Using the Production Possibility Curve to Illustrate Economic Conditions

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  • 0:02 Production Possibility Curve
  • 0:36 Scarcity
  • 1:16 Factors of Production
  • 2:10 Economic Efficiency
  • 4:33 Opportunity Cost
  • 5:12 Lesson Summary
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Lesson Transcript
Instructor: Beth Loy

Dr. Loy has a Ph.D. in Resource Economics; master's degrees in economics, human resources, and safety; and has taught masters and doctorate level courses in statistics, research methods, economics, and management.

This lesson explains the economic concept of the production possibility curve, which is used to illustrate conditions and make good business decisions. Trade-offs, economic efficiency, economic inefficiency, and economic growth are explained.

Production Possibility Curve

Many economic decisions are based on how much a producer can produce with a limited number of scarce resources. Given the situation, what can we produce in the most efficient manner? To complicate our decision-making, the resources we need for production are scarce, and there are trade-offs we have to balance in order to help us make the most profitable decisions.

In this lesson, we look at scarcity, factors of production, the production possibilities curve, and opportunity cost to help us analyze trade-offs, economic efficiency and inefficiency, and economic growth.

Scarcity

In economics, we look at the choices we make given the resources we have, and many of those resources are scarce. Scarcity means that we do not have enough of a good or a service to meet all of the demand. Goods are things that we value, like cars, food, and medication. Services are the acts that others perform that we value, like providing medical care, teaching college, and maintaining emergency services.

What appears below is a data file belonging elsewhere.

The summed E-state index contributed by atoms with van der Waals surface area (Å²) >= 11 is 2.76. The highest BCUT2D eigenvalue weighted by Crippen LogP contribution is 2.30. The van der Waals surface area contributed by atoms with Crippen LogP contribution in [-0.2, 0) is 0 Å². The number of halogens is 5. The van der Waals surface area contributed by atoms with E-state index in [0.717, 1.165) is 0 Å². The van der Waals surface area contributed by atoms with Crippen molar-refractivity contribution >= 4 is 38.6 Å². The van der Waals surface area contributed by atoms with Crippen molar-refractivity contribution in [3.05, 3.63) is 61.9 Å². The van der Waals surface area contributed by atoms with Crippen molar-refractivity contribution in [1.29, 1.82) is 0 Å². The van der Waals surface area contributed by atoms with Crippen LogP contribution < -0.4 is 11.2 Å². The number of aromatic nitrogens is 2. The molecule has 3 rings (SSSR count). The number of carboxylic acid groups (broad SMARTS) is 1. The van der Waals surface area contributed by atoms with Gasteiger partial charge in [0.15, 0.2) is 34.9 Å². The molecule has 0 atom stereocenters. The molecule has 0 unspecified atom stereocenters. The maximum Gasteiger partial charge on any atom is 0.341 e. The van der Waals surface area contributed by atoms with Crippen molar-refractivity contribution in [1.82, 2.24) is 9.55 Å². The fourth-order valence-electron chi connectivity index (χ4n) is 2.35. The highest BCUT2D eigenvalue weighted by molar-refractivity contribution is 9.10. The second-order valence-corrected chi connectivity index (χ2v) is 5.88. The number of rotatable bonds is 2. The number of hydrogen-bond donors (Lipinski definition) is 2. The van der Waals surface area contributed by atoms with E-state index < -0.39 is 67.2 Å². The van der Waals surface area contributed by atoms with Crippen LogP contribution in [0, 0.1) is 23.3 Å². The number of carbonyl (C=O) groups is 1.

Because goods and services are limited, a producer needs to know how much to produce, who to produce for, and how to produce given certain factors of production. All of these production decisions involve trade-offs.

Factors of Production

Factors of production are the inputs we need to produce our goods and services. These are the labor, capital, and natural resources, such as land, available for production. Labor is the effort used by workers to produce goods and services. Capital describes the goods used to produce other goods and services. Natural resources are the things from nature that can be used for production. We want to use these factors of production to find our highest level of economic efficiency.

Factors of production come in many shapes and sizes. For example, the factors of production to provide medical services include:

  • Labor - doctors, nurses, and other staff
  • Capital - hospitals, computers, and medical devices
  • Natural resources - land and fuel

Given these factors of production, we would need to find the most economically efficient way to produce medical services.

Economic Efficiency

How we use factors of production can be illustrated with a production possibilities curve. This helps us visualize how our resources are distributed.

The points along the curve are points where nothing additional can be produced given the factors of production we have. Economic efficiency is where the production for one good or service cannot be made better off without reducing another. These are the points on the production possibilities curve.

All other points off of the curve demonstrate points of economic inefficiency, a situation where the factors of production can be used differently to produce more of a good or service.

Goods Versus Services Example

Let us assume, for illustration, that we are in a simple economy made of two outputs, medical services and pools. The production possibilities, given only these two outputs, can be graphed along a curve, called a production possibilities curve. The production possibilities curve graphs all of the production possibilities of our two outputs, medical services and pools, given the factors of production and the available technology.

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